More than this, there isn’t one middle class, rather, there are “many” middle classes. What all of them require, according to experts, are feelings of income security. Without income security then, theoretically and practically speaking, there can be no middle class.
[Note: using the “median,” rather than the “mean” measure of income, generally produces a statistical result that reflects a more accurate picture of income/earnings, because data are less likely to be skewed by abnormalities in the extreme ends].
Median Household Income and the US Economy
Since 1980, U.S. gross domestic product (GDP) per capita has increased 67%, while median household income has only increased by 15%. An economic recession will normally cause household incomes to decrease, often by as much as 10%.
Median household income is a politically sensitive indicator. Voters can be critical of their government if they perceive that their cost of living is rising faster than their income. Figure 1 shows how American incomes have changed since 1970. The last recession was the early 2000s recession and was started with the bursting of the dot-com bubble. It affected most advanced economies including the European Union, Japan and the United States.
The current crisis began with the bursting of the U.S. housing bubble, which caused a problem in the dangerously exposed sub prime-mortgage market. This in turn has triggered a global financial crisis. In constant price, 2011 American median household income is 1.13% lower than what it was in 1989. This corresponds to a 0.05% annual decrease over a 22-year period. In the mean time, GDP per capita has increased by 33.8% or 1.33% annually.
The Politics of Poverty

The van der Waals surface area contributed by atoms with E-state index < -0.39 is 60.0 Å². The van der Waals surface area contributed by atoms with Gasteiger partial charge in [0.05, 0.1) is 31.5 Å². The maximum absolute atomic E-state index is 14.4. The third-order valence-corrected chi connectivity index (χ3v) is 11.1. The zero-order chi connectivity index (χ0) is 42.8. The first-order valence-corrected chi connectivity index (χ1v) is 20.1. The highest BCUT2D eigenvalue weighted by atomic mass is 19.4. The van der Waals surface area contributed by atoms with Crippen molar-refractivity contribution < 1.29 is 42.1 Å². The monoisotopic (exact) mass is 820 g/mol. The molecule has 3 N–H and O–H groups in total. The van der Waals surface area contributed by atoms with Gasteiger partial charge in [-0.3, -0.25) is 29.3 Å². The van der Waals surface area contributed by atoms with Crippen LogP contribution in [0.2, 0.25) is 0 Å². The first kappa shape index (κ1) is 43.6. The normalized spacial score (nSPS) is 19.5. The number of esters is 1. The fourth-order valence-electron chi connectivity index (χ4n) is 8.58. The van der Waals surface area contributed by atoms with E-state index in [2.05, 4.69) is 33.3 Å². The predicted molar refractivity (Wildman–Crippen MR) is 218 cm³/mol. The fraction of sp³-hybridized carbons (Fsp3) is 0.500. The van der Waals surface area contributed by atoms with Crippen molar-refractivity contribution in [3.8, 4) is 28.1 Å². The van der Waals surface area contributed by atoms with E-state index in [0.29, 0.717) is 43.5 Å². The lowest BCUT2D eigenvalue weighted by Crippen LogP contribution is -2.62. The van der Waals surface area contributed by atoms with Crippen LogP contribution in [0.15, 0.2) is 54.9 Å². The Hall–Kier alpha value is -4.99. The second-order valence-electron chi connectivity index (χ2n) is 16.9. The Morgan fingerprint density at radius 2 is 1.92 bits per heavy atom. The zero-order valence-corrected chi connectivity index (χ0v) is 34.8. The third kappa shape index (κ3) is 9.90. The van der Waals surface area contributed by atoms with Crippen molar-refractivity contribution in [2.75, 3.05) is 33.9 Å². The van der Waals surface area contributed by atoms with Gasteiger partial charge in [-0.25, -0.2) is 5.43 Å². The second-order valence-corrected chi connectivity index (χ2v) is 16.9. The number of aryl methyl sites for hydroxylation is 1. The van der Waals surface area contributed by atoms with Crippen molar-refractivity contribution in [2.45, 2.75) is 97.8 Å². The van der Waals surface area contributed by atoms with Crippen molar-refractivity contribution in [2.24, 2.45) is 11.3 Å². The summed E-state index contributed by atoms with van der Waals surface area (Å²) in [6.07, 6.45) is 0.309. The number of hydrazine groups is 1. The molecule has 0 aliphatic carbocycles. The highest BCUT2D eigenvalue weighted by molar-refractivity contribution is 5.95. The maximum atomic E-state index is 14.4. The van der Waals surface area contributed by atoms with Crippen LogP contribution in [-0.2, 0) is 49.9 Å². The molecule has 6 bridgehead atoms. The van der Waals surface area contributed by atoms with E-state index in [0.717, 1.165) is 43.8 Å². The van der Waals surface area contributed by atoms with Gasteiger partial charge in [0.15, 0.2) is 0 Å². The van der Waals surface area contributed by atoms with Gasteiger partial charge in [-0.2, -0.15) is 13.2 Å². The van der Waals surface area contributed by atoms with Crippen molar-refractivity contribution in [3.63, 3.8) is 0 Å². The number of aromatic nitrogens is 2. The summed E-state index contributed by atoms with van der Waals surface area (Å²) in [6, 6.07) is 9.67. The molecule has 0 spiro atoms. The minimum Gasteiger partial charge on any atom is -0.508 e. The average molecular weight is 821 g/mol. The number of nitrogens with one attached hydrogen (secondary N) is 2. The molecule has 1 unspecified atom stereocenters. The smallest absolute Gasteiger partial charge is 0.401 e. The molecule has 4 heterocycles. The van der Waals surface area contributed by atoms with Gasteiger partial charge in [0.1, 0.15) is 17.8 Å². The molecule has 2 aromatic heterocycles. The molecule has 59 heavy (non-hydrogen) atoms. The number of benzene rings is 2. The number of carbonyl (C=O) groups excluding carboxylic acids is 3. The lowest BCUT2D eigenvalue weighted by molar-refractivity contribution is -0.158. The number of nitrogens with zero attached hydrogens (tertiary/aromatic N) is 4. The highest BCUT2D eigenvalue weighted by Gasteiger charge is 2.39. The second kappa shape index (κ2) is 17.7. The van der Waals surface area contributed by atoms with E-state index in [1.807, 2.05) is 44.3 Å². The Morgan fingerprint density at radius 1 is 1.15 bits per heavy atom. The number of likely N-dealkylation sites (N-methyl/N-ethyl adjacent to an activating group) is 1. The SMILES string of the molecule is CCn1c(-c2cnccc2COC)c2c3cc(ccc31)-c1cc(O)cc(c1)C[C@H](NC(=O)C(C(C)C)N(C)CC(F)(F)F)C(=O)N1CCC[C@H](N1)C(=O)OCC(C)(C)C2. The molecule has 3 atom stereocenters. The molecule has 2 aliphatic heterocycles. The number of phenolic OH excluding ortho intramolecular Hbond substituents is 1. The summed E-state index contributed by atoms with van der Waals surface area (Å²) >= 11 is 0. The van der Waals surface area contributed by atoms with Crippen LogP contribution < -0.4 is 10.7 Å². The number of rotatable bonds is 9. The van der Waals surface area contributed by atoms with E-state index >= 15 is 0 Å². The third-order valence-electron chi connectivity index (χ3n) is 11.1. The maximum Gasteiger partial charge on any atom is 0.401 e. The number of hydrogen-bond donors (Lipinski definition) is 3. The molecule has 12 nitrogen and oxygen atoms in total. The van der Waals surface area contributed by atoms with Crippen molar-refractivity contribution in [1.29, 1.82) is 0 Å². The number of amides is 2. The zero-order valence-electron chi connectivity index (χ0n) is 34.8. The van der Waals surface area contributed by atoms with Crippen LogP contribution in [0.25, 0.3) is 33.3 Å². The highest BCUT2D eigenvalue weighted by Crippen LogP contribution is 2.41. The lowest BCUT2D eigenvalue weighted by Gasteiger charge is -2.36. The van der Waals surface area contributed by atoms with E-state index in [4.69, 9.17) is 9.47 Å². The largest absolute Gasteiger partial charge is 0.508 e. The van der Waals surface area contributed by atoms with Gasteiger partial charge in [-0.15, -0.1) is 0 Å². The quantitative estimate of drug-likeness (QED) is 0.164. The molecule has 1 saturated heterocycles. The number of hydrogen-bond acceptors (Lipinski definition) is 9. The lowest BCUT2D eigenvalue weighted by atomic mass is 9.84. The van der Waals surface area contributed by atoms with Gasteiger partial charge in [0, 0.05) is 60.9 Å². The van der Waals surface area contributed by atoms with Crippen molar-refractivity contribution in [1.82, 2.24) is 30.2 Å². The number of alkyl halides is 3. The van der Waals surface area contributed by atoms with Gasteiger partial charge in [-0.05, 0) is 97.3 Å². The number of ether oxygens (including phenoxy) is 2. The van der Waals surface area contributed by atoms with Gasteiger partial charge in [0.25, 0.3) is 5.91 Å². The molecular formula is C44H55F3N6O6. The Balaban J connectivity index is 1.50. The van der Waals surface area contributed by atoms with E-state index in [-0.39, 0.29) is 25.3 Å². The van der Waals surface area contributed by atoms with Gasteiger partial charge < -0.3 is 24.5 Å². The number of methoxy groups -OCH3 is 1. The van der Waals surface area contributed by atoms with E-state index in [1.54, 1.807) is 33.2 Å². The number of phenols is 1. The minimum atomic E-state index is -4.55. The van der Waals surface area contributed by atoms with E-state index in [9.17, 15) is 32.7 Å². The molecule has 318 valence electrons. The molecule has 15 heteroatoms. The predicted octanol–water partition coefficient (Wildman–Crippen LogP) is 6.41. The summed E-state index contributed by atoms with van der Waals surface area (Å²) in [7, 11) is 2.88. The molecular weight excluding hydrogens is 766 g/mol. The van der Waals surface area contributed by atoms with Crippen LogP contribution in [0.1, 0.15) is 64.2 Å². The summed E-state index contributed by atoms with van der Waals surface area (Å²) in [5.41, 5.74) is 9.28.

Now, if we were to think about these findings in light of poverty issues, the picture becomes even more grim. The federal guidelines for what we consider the “poverty line” set an income threshold to determine who is poor enough to qualify for benefits. That threshold, as it turns out, is painfully set at a very low level.
So for example, according to the 2015 guidelines, anything above $11,770 and, as far as the government is concerned is an indicatior that you aren’t really poor. Unfortunately, this delusion has real world consequences. Everything from healthcare subsidies to food stamps to help with housing is based on this rigid guideline, which has demonstrated that it is difficult to change for reasons that are largely political. This means that many people who are struggling can’t get access to the help they need.
How do you feel about your individual or family status, based on what is reflected on the income chart?
Do you feel anxiety about your earnings ability and your ability to secure a comfortable lifestyle?
How do the psychological dimensions of class interact with the economic dimensions of class in your own life? Do the numbers say one thing, and your feelings another? In other words, do you sometimes feel conflicted about your class status?